$10,000 genomes? Don't get sick.

This is from the Nicholas Wade article on James Watson's genome:

Some scientists believe that it will be medically useful to sequence patients' genomes when the cost of sequencing falls to around $10,000 or less. Dr. Egholm said that with improvements already under way, the 454 sequencing machine would soon be able to sequence a human genome for $100,000. The cost of sequencing has been dropping so fast in the hands of groups like 454 Life Sciences and Solexa Inc., a subsidiary of Illumina Inc., that some technologists predict the $10,000 genome will be attained in a few years.

Doesn't $10,000 seem like an interesting price point? I've written a couple of times about the idea of $1000 whole-genome sequencing. Here's what I wrote last year:

My question is, why are they shooting for $1000? It seems to me that if you can go from $2.2 million to $1000, it won't take very much longer to go to $100, or even less. The materials cost and computational resources certainly won't cost that much in volume.
They are framing the cost in terms of the cost of a personal computer, but it wasn't so long ago that the "accepted" cost of a PC was over $3000, and now most buyers spend a lot less than $1000. So that's arbitrary too.
My guess is that the magic $1000 figure that keeps getting quoted is an attempt to prime insurers to expect that billing amount when the process becomes common. The question is not how much you would pay for a genome, but how much an insurance company would pay on your behalf. A lot of diagnostic procedures approach that billing amount, so it is a convenient pricing hook.
If I'm right, then you can place the $1000 genome in the same category as MRI scans and X-rays, neither of which is priced at what it is worth in materials or energy, but in terms of amortization of equipment and expert interpretation.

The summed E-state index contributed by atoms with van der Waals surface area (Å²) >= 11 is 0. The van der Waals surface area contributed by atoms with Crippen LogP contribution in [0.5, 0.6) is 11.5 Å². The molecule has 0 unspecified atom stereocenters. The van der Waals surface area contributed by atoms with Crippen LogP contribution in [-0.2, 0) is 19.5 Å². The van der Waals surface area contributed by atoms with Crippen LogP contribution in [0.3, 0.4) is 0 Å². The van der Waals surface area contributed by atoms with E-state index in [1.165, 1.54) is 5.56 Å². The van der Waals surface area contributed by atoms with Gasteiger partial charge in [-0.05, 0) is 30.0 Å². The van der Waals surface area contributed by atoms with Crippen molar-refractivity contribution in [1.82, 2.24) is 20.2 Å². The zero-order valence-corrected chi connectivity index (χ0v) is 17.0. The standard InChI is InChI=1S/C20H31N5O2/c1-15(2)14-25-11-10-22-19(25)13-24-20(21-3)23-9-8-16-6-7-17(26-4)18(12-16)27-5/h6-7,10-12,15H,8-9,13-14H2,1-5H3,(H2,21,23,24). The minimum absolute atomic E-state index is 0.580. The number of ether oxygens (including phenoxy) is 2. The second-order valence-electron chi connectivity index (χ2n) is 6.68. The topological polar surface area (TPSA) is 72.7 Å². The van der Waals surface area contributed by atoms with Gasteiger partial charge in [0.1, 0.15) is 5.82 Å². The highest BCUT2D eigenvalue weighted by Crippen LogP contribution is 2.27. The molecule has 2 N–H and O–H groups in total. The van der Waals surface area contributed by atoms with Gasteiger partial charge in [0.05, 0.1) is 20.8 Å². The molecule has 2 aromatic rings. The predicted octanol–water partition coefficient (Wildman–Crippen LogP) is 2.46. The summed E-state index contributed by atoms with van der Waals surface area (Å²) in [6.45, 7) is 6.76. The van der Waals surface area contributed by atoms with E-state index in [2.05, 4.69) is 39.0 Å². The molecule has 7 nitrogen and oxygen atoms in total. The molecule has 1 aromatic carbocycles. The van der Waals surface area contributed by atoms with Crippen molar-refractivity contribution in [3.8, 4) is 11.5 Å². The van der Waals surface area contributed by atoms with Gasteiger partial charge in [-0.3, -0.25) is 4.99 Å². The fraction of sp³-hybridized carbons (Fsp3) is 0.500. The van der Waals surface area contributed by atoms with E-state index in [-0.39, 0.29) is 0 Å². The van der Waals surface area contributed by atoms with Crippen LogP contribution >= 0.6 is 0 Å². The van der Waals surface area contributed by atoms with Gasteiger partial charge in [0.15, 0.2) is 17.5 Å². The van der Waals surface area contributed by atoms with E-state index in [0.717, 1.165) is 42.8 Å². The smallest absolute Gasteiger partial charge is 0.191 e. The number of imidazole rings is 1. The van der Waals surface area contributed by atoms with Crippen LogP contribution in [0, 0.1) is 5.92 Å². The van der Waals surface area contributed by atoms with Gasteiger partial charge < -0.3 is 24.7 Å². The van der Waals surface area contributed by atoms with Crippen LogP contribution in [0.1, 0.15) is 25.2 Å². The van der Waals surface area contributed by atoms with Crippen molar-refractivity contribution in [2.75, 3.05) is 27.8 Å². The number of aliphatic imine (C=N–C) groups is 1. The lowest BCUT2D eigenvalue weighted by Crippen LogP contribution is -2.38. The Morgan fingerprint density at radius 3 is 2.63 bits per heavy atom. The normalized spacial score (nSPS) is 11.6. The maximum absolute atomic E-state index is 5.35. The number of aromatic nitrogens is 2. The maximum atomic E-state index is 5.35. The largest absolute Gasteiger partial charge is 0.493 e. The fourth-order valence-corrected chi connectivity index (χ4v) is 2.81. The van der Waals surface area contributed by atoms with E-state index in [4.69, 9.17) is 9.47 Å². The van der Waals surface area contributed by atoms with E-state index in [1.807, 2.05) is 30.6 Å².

But $1000 won't be practical for quite a long while. So what are the implications of the $10,000 genome?

Remember that most young people just don't care very much about their genomes. Here's what I found of my students in 2005:

The results: only two would pay more than the price of a CD, around $16.00. Most didn't want the information at all --- they didn't see what possible use it could have for them.

In contrast to my undergraduates, an insurer would probably find a $1000 genome pretty useful, particularly for current customers. That's too expensive for screening potential clients, but well in the price range of procedures that they normally cover.

$10,000, on the other hand, is not in the usual range of diagnostic procedures. We have to think about what would make a genome worth that much more than a typical diagnostic procedure. It seems pretty obvious that you would only pay that much for a procedure if it had the potential of preventing something much more expensive. But for this much money, it can't be a mere long-term potential, it must be an immediate potential.

So we are looking for medical bills far in excess of $10,000 that would be prevented by a genome sequence. Read that carefully: bills that would be prevented, not diseases that could be cured.

It seems like the main application of a $10,000 genome sequence would be to prevent people from having expensive surgeries, particularly transplants.

Suppose you are an insurer that might normally approve a $250,000 transplant surgery, with a 30 percent failure rate. For $10,000, suppose you could gain some better prediction of long-term survival or organ rejection rates. So you implement a required whole-genome screening before approving surgery, and require that the patient's genetic "risk" factors don't exceed some threshold. If you eliminate 10 percent of surgeries, your investment in whole-genome sequencing yields a 250% return -- assuming the cost of care without surgery approximates that after failed surgeries.

Now, I have my doubts about whether this scenario will come to pass. For one thing, SNP screening is going to be a lot cheaper than whole-genome sequencing for a long time, and probably will be just as informative. The benefit of the whole-genome sequence -- that it finds the rare variants that no one else has -- also makes it much less medically useful, since nobody knows what your unique rare variants actually do.